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Joyce Leung

SFU Co-op Student
Science › Molecular Biology and Biochemistry

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Seoul
I have learned the true meaning of adaptability, responsibility, leadership, as well as the importance of being open-minded and receptive of the unfamiliar. These were an unforgettable six months, and I have absolutely no regrets.

Teaching English in a foreign country was a position that I never believed I would apply for when I first joined the co-op program. The TaLK program stands for exactly that: To Teach and Learn in Korea. TaLK’s goal is to give children in rural communities the opportunity to interact with a native English speaker and teach them English in an afterschool setting. In rural areas, accessibility to resources is limited compared to those who live in more urban communities. This program, funded by the National Institute of International Education (NIIED), under the Ministry of Education, tackles this exact issue. TaLK is a scholarship program which accepts third year students or higher, from post-secondary schools around the world, to go to Korea and teach, as well as learn about Korean culture and language. Although I was unfamiliar with the TaLK program previously, and did not expect to apply for an international placement, as soon as I received an email about this position, I jumped at the opportunity.  After all, who could resist the temptation of teaching, learning a new culture, and travelling, while still being student?

Teaching children is quite a challenging job, yet also one of the most rewarding. Near the end of the semester, seeing the children try their hardest to piece together broken English to communicate with me, their teacher, made me feel a sense of accomplishment. These are students who, in the beginning of the semester, could barely speak any English, and were also very hesitant to speak. Many just started elementary school and were expected to learn English alongside Korean, which they were still in the process of learning. I arrived in my classroom with the mindset that they may not be interested, yet now, these students were trying their best to make small talk with me in between classes. Having to think outside-the-box and planning interactive activities depending on the personalities of the children was not an easy task, but all the effort paid off. If it is engaging, the children tend to enjoy learning, and as a teacher, to see the children are enjoying learning is the greatest reward one could receive.

3 young children wearing Halloween masks smile for the camera

 

Aside from teaching, I thoroughly enjoyed living in Korea. Their transportation system is very convenient, such that within a few hours, one can travel from one end of the country to the other.  The food is without a doubt delicious, the sights breathtaking, and the people fantastic. The culture in Korea is very different than from back home, and what is considered acceptable in Canada may not be in Korea, and vice versa. For anyone who is planning to travel or work in another country, I strongly urge you to learn about the culture. As a guest in a foreign country, I believe that individuals should adapt to their customs, as not to appear rude. After all, though cliché, as the saying goes, “When in Rome, do as the Romans do.” Having an open mind and being adaptable is also one of the keys to enjoying oneself, I can truly say that it makes things much easier.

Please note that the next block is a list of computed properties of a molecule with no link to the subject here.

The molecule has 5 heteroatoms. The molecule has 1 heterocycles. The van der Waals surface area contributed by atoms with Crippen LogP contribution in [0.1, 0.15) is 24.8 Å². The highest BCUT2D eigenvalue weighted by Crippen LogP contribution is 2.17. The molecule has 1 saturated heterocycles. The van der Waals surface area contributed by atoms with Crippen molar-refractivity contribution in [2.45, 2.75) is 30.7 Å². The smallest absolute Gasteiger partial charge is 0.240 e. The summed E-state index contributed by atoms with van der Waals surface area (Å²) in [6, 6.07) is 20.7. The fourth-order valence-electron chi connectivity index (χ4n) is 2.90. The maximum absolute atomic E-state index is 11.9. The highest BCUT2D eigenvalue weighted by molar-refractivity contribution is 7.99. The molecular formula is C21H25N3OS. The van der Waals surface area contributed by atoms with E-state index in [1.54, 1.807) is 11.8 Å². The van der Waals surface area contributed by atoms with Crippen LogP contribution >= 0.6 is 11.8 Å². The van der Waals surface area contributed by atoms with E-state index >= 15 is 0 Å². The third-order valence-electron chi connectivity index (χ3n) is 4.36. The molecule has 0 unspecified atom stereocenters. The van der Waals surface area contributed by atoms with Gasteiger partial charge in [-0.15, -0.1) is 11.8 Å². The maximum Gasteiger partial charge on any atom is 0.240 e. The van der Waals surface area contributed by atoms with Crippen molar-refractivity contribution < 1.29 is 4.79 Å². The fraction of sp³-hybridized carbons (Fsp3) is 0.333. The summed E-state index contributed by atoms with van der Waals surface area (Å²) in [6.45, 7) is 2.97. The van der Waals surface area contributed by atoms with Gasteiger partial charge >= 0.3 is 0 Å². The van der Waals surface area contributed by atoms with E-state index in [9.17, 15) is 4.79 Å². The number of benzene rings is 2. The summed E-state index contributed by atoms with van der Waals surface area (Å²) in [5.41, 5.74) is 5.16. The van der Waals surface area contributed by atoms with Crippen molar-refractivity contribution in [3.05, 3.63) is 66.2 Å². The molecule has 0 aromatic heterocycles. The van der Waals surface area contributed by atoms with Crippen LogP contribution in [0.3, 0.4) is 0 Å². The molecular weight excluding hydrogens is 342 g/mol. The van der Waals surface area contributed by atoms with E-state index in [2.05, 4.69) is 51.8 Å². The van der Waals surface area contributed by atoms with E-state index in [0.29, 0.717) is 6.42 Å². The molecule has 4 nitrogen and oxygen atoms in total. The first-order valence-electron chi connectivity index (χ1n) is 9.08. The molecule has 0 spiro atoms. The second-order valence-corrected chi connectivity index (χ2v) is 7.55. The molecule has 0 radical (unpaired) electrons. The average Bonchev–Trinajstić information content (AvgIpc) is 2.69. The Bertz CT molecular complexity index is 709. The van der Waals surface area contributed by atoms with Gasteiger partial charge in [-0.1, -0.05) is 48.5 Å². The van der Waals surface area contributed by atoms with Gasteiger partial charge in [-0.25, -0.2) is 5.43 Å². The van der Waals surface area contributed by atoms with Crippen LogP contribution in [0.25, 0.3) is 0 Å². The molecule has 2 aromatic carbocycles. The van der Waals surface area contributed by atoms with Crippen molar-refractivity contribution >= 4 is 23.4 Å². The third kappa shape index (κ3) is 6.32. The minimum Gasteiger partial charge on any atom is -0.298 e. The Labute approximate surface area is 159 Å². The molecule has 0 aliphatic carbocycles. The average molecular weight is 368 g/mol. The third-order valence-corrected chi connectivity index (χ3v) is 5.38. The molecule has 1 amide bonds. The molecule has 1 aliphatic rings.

Gyeongju National Museum

When preparing for a co-op work term, researching the company and your position is of great importance. For previous employment, this would consist of researching the company, and likely refreshing oneself on the techniques related to the position. This placement in Korea is no exception. Preparation by learning the Korean alphabet, basic phrases, and about their culture proved to be very useful, and had I not done so, I would have had a much more difficult time adapting. Being the teacher of over one hundred students truly tests the skills one generally states on their resume. Patience, responsibility, leadership, and adaptability are traits that are found on nearly every individual’s resume and valued by employers. However, it is often difficult to find strong examples of such. Now, after completing a six-month term in the Teach and Learn Korea program, I would consider this experience as a prime example of exhibiting leadership, patience, and adaptability.

Centred in the image is large bowl of hot soup, surround by smaller bowls of food

Similar to many fourth-year students, I was still unsure in what I wanted to do in the future. I had always wanted to travel to Korea, and the idea of teaching intrigued me. However, I think that after this experience, my mind is much clearer. Spending six months in Korea, I learned so much more than I expected. Being thrown into a new country, and set to live by myself, was a complete 360 degree change. To some, applying for this position may seem unrelated to my major, but I believe it is one of the best decisions I have made. Rather than staying in a small bubble where I only knew how to study, facing the challenges of living in another country has taught me life lessons that I could not have learned otherwise. I have learned the true meaning of adaptability, responsibility, leadership, as well as the importance of being open-minded and receptive of the unfamiliar. These were an unforgettable six months, and I have absolutely no regrets. I am grateful to SFU Co-op and the TaLK program for allowing me to make such precious memories, and grow as an individual, having an experience I never previously imagined.

About the Author

Joyce Leung

SFU Co-op Student
Science › Molecular Biology and Biochemistry
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